Elizabeth Warren has dodged the middle class tax question once again, this time dodging the question three times in a row during an interview with NBC.
NBC Reporter: “One of the things that a few of your opponents were talking about late last week really, was this idea of middle class taxes and healthcare. So yes or no, should middle class Americans expect their taxes to go up under a Medicare for All system?”
NBC Reporter: “But that’s not the same as taxes not going up.”
NBC Reporter: “So do you think then that Americans are willing to pay a little bit more in taxes if in generally the household costs are going down on healthcare?”
This is at least the eighth time Warren has dodged the middle class tax question.
Warren is avoiding the reality that middle-class Americans would have to pay more in taxes — as Bernie Sanders notes is necessary — to fund “Medicare for All.”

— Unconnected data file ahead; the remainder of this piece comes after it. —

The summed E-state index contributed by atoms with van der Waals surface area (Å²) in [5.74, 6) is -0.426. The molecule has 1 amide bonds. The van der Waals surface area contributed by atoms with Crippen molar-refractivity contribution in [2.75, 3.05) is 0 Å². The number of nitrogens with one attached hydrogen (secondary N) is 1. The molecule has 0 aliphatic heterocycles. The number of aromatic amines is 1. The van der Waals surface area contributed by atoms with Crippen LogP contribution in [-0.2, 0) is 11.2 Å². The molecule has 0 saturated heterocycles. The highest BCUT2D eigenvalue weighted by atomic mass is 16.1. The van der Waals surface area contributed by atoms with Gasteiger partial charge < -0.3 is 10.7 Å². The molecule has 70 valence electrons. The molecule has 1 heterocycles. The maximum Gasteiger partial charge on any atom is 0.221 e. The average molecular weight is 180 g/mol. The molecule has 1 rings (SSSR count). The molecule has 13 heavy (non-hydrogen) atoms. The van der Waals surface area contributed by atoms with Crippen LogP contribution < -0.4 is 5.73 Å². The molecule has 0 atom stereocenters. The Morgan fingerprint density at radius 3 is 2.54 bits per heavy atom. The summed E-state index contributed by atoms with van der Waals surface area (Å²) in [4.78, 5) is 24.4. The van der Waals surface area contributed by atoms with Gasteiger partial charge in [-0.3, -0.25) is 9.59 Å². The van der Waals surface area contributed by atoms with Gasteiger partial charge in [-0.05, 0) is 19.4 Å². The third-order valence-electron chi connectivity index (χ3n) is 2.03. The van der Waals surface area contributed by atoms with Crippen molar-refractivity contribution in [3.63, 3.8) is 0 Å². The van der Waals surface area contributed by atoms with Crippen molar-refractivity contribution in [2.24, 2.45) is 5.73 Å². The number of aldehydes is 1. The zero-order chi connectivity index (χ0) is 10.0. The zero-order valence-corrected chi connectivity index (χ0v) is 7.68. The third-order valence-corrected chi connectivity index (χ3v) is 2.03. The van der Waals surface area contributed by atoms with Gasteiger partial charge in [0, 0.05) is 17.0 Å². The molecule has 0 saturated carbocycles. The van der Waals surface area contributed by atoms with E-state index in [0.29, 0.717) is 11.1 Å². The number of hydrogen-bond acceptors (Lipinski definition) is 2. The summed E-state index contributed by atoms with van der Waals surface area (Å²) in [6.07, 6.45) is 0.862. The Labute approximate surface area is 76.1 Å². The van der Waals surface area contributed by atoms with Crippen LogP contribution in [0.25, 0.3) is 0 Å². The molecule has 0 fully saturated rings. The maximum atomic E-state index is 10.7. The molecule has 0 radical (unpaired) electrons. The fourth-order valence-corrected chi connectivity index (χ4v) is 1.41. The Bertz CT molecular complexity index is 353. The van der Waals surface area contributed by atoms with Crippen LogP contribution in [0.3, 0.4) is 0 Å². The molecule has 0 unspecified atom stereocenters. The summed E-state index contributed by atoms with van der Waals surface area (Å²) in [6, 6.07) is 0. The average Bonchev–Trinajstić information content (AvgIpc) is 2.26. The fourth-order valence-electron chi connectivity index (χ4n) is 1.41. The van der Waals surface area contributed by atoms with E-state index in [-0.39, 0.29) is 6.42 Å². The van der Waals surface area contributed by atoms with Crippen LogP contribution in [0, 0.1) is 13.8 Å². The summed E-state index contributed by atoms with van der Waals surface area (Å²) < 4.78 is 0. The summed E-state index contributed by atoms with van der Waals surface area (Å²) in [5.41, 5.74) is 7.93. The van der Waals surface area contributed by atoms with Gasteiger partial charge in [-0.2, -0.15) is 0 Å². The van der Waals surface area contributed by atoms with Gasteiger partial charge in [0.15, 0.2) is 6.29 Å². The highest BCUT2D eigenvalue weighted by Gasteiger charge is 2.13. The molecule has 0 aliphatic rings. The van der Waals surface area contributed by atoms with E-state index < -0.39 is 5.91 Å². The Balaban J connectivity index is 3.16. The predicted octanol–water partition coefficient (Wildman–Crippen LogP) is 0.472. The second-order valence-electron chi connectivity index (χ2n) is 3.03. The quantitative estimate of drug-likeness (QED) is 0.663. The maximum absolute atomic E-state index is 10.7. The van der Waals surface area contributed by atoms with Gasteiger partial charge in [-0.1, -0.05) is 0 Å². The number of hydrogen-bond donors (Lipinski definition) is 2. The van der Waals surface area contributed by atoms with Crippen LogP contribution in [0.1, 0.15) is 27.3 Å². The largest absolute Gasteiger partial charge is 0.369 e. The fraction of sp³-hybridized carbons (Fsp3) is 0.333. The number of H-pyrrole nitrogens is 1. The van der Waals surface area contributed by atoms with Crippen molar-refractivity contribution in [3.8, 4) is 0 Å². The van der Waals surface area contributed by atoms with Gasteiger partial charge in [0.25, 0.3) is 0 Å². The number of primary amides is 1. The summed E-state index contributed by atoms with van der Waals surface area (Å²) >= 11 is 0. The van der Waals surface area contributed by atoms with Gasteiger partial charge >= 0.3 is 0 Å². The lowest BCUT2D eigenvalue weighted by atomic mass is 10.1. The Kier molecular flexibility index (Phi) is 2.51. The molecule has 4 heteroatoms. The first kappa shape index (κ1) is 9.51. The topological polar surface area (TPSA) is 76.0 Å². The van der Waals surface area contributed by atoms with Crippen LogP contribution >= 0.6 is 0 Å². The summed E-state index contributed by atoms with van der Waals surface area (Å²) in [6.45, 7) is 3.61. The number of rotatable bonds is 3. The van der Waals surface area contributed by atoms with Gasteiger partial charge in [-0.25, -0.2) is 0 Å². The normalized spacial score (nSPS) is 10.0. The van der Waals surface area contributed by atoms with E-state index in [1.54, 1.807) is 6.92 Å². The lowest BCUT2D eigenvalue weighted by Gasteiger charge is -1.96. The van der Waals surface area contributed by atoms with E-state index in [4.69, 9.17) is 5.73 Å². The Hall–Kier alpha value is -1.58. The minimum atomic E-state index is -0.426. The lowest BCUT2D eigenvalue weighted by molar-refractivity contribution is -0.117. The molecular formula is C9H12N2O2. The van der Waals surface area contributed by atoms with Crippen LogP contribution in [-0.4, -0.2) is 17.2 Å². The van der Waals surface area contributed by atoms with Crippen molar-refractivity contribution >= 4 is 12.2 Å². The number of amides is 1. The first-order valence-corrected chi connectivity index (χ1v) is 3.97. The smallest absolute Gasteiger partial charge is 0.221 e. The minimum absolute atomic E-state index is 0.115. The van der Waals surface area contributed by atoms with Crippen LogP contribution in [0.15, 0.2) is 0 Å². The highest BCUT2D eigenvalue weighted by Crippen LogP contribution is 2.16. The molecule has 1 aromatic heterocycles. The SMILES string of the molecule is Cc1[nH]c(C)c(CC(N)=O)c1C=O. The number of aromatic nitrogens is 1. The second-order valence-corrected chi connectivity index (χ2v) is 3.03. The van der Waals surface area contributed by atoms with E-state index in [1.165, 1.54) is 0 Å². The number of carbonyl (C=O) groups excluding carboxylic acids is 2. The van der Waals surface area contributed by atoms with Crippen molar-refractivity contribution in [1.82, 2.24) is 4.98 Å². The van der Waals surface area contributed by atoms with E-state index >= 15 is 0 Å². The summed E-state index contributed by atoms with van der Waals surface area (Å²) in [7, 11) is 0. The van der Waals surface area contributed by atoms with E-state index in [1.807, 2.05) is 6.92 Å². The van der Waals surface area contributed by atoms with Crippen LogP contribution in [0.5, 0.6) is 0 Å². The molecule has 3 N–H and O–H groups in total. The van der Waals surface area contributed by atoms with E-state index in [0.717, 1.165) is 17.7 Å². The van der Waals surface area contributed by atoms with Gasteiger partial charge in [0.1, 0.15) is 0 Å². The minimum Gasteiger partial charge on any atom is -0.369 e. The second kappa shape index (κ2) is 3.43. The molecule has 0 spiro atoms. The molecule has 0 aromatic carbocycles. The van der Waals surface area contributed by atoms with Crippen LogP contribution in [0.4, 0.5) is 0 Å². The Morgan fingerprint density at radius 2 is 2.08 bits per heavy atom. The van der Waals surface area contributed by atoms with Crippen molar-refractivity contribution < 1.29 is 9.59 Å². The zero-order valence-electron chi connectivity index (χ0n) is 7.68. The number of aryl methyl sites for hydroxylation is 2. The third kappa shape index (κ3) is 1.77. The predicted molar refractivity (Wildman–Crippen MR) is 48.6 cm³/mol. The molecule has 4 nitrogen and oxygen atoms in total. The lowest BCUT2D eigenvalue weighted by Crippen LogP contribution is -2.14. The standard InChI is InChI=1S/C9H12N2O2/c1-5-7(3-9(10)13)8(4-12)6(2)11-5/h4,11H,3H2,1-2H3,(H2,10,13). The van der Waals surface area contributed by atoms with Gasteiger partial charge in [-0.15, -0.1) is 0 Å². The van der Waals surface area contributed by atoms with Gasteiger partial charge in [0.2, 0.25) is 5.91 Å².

“Yeah, [we’d have to] raise taxes on the middle class,” Sanders told a CNN reporter after the July debate.
Warren repeatedly dodged the question last week during an interview on The Late Show with Stephen Colbert. An exasperated Colbert tried to offer advice about the “taxes that perhaps you’re not mentioning.”
In July, Warren got into a heated exchange with MSNBC’s Chris Matthews while refusing to answer Matthews’ question on middle class tax hikes. She also dodged the question during the CNN and ABC debates.
In POLITICO Jeff Greenfield noted that Warren could be holding back an admission that Medicare for All will lead to higher taxes for the middle-class because she is worried about losing voters.
This leaves an obvious question that will follow her through the campaign: “Bernie Sanders is frank enough to acknowledge the obvious, and then explain it. Why won’t you?” The answer may be as simple as: If you say you will raise middle class taxes, an unmeasurable but likely significant number of voters simply will not bother to wait for the rest of your explanation.
As ATR noted earlier, Medicare for All would require anywhere from $32 trillion and $36 trillion in higher taxes over the course of the next decade.